In 1994, Mu Xin travelled to England accompanied by his student, Mr Danqing Chen, now director of Mu Xin Art Museum. In this specially-comissioned article, Mr Chen reminisces about the good old days he spent with Mu Xin in England.Read more
Part 1: Vol 31. Renaissance and Shakespeare
Mu Xin discusses the literary history of the renaissance, the pre-Shakespeare authors, and the works of the bard himself.
Part 1: Vol 35. 18th Century English Literature
Mu Xin discusses a range of 19th century English authors including Alexander Pope, Jonathan Swift, Daniel Defoe, Thomas Chatterton, and Robert Burns.
Part 2: Vol 39. 19th Century English Literature, serial 1
Mu Xin starts the discussion with the first generation of the Romantic poets Wordsworth, Coleridge and Southey, before an in depth exploration of Byron’s life and works, how his poetry was first received in China and how we as Chinese reader can relate to Byron today.
Part 2: Vol 40. 19th Century English Literature, serial 2
In this essay Mu Xin examines the works of P B Shelley, John Keats, Alfred Lord Tennyson, Robert Browning, Elizabeth Browning and Thomas Hardy. He then moves onto the discussion of Charles Dickens, Jane Austen, William Thackeray and the Brontë sisters.
Part 2: 19th Century English Literature, serial 3
Mu Xin looks at the works of George Eliot, Charles Kingsley, Robert Stevenson, Rudyard Kipling, Oscar Wilde and Charles Lamb.
19th Century English Literature, serial 4
Thomas Carlyle, John Ruskin, Matthew Arnold, William Faulkner, Walter Pater, Thomas Huxley. This article is consist of paragraphs of introduction to each author.
Part 2: Vol 63. stream of consciousness
Mu Xin explores the concept of stream of consciousness, looking at the works of Virginia Woolf and Marcel Proust.
Exploring consciousness and the modern: an introduction to Mrs Dalloway.
Elaine Showalter describes how, in Mrs Dalloway, Virginia Woolf uses stream of consciousness to enter the minds of her characters and portray cultural and individual change in the period following the First World War.Read more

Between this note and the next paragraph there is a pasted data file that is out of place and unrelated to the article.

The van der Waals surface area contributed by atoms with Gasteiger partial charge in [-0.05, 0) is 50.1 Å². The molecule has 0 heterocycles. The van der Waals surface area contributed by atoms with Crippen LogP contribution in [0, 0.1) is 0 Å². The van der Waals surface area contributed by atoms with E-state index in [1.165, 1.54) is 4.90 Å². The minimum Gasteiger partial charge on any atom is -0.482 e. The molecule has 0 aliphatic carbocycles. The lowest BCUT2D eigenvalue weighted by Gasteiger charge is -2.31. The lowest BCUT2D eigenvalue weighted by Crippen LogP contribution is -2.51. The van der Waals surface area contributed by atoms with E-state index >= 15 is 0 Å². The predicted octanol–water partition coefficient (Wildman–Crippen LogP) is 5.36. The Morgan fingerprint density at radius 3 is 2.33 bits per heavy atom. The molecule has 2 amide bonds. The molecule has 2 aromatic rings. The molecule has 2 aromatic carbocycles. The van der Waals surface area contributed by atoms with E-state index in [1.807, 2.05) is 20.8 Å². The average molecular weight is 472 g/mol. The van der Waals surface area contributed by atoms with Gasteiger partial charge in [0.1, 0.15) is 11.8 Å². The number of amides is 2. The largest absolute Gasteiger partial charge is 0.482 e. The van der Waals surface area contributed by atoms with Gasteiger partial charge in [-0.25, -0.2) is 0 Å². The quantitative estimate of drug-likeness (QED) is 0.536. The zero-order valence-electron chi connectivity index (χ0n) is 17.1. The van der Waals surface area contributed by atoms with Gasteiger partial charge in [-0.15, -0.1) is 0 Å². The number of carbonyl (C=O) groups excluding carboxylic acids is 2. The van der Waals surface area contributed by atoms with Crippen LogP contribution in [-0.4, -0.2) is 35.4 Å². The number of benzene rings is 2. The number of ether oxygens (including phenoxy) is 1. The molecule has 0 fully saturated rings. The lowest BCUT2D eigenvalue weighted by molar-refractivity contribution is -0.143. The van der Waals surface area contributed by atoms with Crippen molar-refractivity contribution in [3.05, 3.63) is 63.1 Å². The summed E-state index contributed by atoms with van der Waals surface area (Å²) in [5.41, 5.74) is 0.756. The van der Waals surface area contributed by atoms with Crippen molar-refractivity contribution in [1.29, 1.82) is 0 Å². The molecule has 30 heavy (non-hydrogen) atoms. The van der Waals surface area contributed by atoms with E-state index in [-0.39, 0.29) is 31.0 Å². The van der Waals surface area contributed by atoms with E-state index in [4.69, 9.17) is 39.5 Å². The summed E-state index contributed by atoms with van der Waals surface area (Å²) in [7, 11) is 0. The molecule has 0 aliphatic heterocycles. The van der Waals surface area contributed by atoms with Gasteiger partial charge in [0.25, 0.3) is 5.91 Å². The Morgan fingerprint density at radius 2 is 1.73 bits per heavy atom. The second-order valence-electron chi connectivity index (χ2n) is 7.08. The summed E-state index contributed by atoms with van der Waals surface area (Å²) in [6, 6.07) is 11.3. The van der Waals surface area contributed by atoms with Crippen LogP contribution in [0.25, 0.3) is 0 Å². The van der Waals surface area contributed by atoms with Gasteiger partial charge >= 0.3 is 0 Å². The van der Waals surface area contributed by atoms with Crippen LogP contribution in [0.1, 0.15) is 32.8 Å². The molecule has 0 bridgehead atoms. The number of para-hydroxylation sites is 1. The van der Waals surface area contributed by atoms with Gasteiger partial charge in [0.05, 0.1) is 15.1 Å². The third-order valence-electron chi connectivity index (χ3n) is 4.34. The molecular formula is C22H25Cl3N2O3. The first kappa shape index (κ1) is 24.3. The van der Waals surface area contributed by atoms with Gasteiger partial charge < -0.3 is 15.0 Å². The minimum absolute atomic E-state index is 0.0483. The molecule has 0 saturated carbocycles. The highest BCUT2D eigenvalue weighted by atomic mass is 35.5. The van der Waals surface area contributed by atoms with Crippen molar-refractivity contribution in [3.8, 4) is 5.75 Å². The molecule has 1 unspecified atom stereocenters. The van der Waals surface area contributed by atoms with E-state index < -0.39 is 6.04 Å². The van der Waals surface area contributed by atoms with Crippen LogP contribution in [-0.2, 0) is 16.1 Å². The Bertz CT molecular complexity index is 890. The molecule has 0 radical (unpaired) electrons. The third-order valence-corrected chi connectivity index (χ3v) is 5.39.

Too much suicide?
Narratives of Virginia Woolf’s life often place great emphasis on her depression and suicide. Lyndall Gordon considers the way this has overshadowed Woolf’s legacy, and clouded her reputation as a seminal novelist, feminist, and politicized intellectual.Read more
Virginia Woolf’s London
Virginia Woolf loved London, and her novel Mrs Dalloway famously begins with Clarissa Dalloway walking through the city. David Bradshaw investigates how the excitement, beauty and inequalities of London influenced Woolf’s writing.Read more
‘Waking the Sleeping Books’: Bloomsbury and the Crescent Moon Group in China
As Western literature is no longer banned, the literary connection between writings from China and the West is reawakening. The connection between the two dates back decades: this article discusses the striking parallels between the Bloomsbury Group and the Crescent Moon Group in terms of the historical background, aesthetic stance and relationship between art and politics; the prominent use by writers from both Groups of the ‘stream of consciousness’ technique is also considered.Read more
Lord Byron: 19th-century bad boy
Clara Drummond explains how Lord Byron’s politics, relationships and views on other poets led to his reputation of 19th-century bad boy.Read more